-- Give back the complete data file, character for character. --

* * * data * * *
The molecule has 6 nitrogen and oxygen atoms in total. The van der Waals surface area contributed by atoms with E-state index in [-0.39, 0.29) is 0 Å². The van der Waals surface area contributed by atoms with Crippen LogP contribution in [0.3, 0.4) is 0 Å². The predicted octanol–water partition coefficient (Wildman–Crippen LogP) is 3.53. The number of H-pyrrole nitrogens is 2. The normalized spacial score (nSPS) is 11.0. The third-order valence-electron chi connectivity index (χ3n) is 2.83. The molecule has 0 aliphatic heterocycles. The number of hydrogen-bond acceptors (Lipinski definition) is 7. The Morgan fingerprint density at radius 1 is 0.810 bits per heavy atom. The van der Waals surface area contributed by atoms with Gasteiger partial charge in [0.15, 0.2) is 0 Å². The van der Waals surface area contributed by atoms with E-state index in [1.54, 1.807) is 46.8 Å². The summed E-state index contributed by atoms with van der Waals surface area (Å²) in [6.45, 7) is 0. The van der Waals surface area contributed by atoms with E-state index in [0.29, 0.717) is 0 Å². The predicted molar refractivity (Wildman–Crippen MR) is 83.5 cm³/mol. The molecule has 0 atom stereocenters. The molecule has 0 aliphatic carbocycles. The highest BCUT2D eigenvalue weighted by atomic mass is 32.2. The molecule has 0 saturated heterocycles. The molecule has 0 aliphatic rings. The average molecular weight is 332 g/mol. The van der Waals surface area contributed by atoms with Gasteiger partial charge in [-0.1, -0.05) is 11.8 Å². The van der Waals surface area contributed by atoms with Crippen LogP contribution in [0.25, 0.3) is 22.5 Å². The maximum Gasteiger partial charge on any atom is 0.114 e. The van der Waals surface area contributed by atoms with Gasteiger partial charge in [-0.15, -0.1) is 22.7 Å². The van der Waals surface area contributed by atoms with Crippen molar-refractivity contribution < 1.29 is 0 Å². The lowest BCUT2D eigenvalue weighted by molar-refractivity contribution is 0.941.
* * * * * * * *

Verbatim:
The molecule has 6 nitrogen and oxygen atoms in total. The van der Waals surface area contributed by atoms with E-state index in [-0.39, 0.29) is 0 Å². The van der Waals surface area contributed by atoms with Crippen LogP contribution in [0.3, 0.4) is 0 Å². The predicted octanol–water partition coefficient (Wildman–Crippen LogP) is 3.53. The number of H-pyrrole nitrogens is 2. The normalized spacial score (nSPS) is 11.0. The third-order valence-electron chi connectivity index (χ3n) is 2.83. The molecule has 0 aliphatic heterocycles. The number of hydrogen-bond acceptors (Lipinski definition) is 7. The Morgan fingerprint density at radius 1 is 0.810 bits per heavy atom. The van der Waals surface area contributed by atoms with Gasteiger partial charge in [0.15, 0.2) is 0 Å². The van der Waals surface area contributed by atoms with E-state index in [1.54, 1.807) is 46.8 Å². The summed E-state index contributed by atoms with van der Waals surface area (Å²) in [6.45, 7) is 0. The van der Waals surface area contributed by atoms with E-state index in [0.29, 0.717) is 0 Å². The predicted molar refractivity (Wildman–Crippen MR) is 83.5 cm³/mol. The molecule has 0 atom stereocenters. The molecule has 0 aliphatic carbocycles. The highest BCUT2D eigenvalue weighted by atomic mass is 32.2. The molecule has 0 saturated heterocycles. The molecule has 0 aliphatic rings. The average molecular weight is 332 g/mol. The van der Waals surface area contributed by atoms with Gasteiger partial charge in [-0.1, -0.05) is 11.8 Å². The van der Waals surface area contributed by atoms with Crippen LogP contribution in [0.25, 0.3) is 22.5 Å². The maximum Gasteiger partial charge on any atom is 0.114 e. The van der Waals surface area contributed by atoms with Gasteiger partial charge in [-0.15, -0.1) is 22.7 Å². The van der Waals surface area contributed by atoms with Crippen molar-refractivity contribution < 1.29 is 0 Å². The lowest BCUT2D eigenvalue weighted by molar-refractivity contribution is 0.941.